Best-selling journalist Antony Loewenstein trav­els across Afghanistan, Pakistan, Haiti, Papua New Guinea, the United States, Britain, Greece, and Australia to witness the reality of disaster capitalism. He discovers how companies such as G4S, Serco, and Halliburton cash in on or­ganized misery in a hidden world of privatized detention centers, militarized private security, aid profiteering, and destructive mining.

Disaster has become big business. Talking to immigrants stuck in limbo in Britain or visiting immigration centers in America, Loewenstein maps the secret networks formed to help cor­porations bleed what profits they can from economic crisis. He debates with Western contractors in Afghanistan, meets the locals in post-earthquake Haiti, and in Greece finds a country at the mercy of vulture profiteers. In Papua New Guinea, he sees a local commu­nity forced to rebel against predatory resource companies and NGOs.

What emerges through Loewenstein’s re­porting is a dark history of multinational corpo­rations that, with the aid of media and political elites, have grown more powerful than national governments. In the twenty-first century, the vulnerable have become the world’s most valu­able commodity. Disaster Capitalism is published by Verso in 2015 and in paperback in January 2017.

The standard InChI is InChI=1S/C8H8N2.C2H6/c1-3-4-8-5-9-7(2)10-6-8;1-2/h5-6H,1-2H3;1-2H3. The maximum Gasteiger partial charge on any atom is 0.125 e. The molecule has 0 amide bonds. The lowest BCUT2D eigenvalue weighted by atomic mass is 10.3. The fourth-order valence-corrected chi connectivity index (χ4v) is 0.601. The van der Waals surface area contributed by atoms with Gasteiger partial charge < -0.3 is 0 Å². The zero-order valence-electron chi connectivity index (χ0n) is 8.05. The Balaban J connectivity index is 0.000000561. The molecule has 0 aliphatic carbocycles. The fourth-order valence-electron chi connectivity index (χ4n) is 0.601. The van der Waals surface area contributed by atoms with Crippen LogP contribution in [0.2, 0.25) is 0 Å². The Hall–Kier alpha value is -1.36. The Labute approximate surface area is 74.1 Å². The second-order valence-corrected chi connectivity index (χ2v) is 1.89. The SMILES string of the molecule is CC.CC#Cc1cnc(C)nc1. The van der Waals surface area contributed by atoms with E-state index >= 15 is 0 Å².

Profits_of_doom_cover_350Vulture capitalism has seen the corporation become more powerful than the state, and yet its work is often done by stealth, supported by political and media elites. The result is privatised wars and outsourced detention centres, mining companies pillaging precious land in developing countries and struggling nations invaded by NGOs and the corporate dollar. Best-selling journalist Antony Loewenstein travels to Afghanistan, Pakistan, Haiti, Papua New Guinea and across Australia to witness the reality of this largely hidden world of privatised detention centres, outsourced aid, destructive resource wars and militarized private security. Who is involved and why? Can it be stopped? What are the alternatives in a globalised world? Profits of Doom, published in 2013 and released in an updated edition in 2014, challenges the fundamentals of our unsustainable way of life and the money-making imperatives driving it. It is released in an updated edition in 2014.
forgodssakecover Four Australian thinkers come together to ask and answer the big questions, such as: What is the nature of the universe? Doesn't religion cause most of the conflict in the world? And Where do we find hope?   We are introduced to different belief systems – Judaism, Christianity, Islam – and to the argument that atheism, like organised religion, has its own compelling logic. And we gain insight into the life events that led each author to their current position.   Jane Caro flirted briefly with spiritual belief, inspired by 19th century literary heroines such as Elizabeth Gaskell and the Bronte sisters. Antony Loewenstein is proudly culturally, yet unconventionally, Jewish. Simon Smart is firmly and resolutely a Christian, but one who has had some of his most profound spiritual moments while surfing. Rachel Woodlock grew up in the alternative embrace of Baha'i belief but became entranced by its older parent religion, Islam.   Provocative, informative and passionately argued, For God's Sakepublished in 2013, encourages us to accept religious differences, but to also challenge more vigorously the beliefs that create discord.